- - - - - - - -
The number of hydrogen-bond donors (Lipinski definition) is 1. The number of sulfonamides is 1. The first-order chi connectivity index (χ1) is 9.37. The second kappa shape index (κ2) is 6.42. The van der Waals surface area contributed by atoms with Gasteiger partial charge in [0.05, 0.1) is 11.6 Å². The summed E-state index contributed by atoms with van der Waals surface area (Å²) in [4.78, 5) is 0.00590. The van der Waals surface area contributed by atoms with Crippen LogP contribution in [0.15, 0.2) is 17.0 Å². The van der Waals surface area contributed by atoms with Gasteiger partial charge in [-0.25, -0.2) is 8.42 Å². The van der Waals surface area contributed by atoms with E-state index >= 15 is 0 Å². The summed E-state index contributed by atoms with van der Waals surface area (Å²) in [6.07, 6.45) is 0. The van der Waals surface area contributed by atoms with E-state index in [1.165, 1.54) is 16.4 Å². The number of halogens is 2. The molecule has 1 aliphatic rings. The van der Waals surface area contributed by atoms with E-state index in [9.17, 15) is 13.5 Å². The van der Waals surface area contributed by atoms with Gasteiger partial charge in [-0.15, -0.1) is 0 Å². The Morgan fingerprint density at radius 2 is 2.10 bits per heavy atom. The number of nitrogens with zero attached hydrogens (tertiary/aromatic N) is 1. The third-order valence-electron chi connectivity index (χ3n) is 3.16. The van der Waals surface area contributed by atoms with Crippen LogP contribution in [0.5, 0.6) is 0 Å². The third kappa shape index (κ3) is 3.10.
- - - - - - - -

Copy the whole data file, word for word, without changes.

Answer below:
The number of hydrogen-bond donors (Lipinski definition) is 1. The number of sulfonamides is 1. The first-order chi connectivity index (χ1) is 9.37. The second kappa shape index (κ2) is 6.42. The van der Waals surface area contributed by atoms with Gasteiger partial charge in [0.05, 0.1) is 11.6 Å². The summed E-state index contributed by atoms with van der Waals surface area (Å²) in [4.78, 5) is 0.00590. The van der Waals surface area contributed by atoms with Crippen LogP contribution in [0.15, 0.2) is 17.0 Å². The van der Waals surface area contributed by atoms with Gasteiger partial charge in [-0.25, -0.2) is 8.42 Å². The van der Waals surface area contributed by atoms with E-state index >= 15 is 0 Å². The summed E-state index contributed by atoms with van der Waals surface area (Å²) in [6.07, 6.45) is 0. The van der Waals surface area contributed by atoms with E-state index in [1.165, 1.54) is 16.4 Å². The number of halogens is 2. The molecule has 1 aliphatic rings. The van der Waals surface area contributed by atoms with E-state index in [9.17, 15) is 13.5 Å². The van der Waals surface area contributed by atoms with Gasteiger partial charge in [-0.15, -0.1) is 0 Å². The Morgan fingerprint density at radius 2 is 2.10 bits per heavy atom. The number of nitrogens with zero attached hydrogens (tertiary/aromatic N) is 1. The third-order valence-electron chi connectivity index (χ3n) is 3.16. The van der Waals surface area contributed by atoms with Crippen LogP contribution in [0.5, 0.6) is 0 Å². The third kappa shape index (κ3) is 3.10.